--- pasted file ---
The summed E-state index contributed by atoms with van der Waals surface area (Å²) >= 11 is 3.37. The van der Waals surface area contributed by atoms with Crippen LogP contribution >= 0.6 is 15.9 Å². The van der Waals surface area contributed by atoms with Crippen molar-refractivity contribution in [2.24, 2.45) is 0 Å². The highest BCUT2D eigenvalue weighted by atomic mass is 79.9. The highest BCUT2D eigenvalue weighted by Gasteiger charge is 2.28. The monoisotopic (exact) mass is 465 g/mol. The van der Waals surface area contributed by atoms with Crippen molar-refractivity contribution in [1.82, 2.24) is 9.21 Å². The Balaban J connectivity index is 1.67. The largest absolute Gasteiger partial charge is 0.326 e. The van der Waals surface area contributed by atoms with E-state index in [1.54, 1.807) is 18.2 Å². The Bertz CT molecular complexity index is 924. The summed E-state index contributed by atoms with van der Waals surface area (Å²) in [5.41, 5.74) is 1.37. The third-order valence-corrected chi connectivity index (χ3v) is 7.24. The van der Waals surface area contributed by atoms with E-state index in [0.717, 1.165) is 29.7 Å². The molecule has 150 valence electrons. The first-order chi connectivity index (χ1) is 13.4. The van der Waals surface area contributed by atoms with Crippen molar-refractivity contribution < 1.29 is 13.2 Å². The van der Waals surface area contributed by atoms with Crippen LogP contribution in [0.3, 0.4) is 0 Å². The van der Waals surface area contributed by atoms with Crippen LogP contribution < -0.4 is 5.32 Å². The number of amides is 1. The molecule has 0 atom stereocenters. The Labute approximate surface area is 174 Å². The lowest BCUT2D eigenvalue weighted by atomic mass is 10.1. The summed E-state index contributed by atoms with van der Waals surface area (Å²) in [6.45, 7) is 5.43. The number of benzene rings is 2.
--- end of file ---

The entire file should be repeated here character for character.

The summed E-state index contributed by atoms with van der Waals surface area (Å²) >= 11 is 3.37. The van der Waals surface area contributed by atoms with Crippen LogP contribution >= 0.6 is 15.9 Å². The van der Waals surface area contributed by atoms with Crippen molar-refractivity contribution in [2.24, 2.45) is 0 Å². The highest BCUT2D eigenvalue weighted by atomic mass is 79.9. The highest BCUT2D eigenvalue weighted by Gasteiger charge is 2.28. The monoisotopic (exact) mass is 465 g/mol. The van der Waals surface area contributed by atoms with Crippen molar-refractivity contribution in [1.82, 2.24) is 9.21 Å². The Balaban J connectivity index is 1.67. The largest absolute Gasteiger partial charge is 0.326 e. The van der Waals surface area contributed by atoms with E-state index in [1.54, 1.807) is 18.2 Å². The Bertz CT molecular complexity index is 924. The summed E-state index contributed by atoms with van der Waals surface area (Å²) in [5.41, 5.74) is 1.37. The third-order valence-corrected chi connectivity index (χ3v) is 7.24. The van der Waals surface area contributed by atoms with E-state index in [0.717, 1.165) is 29.7 Å². The molecule has 150 valence electrons. The first-order chi connectivity index (χ1) is 13.4. The van der Waals surface area contributed by atoms with Crippen molar-refractivity contribution < 1.29 is 13.2 Å². The van der Waals surface area contributed by atoms with Crippen LogP contribution in [0.3, 0.4) is 0 Å². The van der Waals surface area contributed by atoms with Crippen LogP contribution < -0.4 is 5.32 Å². The number of amides is 1. The molecule has 0 atom stereocenters. The Labute approximate surface area is 174 Å². The lowest BCUT2D eigenvalue weighted by atomic mass is 10.1. The summed E-state index contributed by atoms with van der Waals surface area (Å²) in [6.45, 7) is 5.43. The number of benzene rings is 2.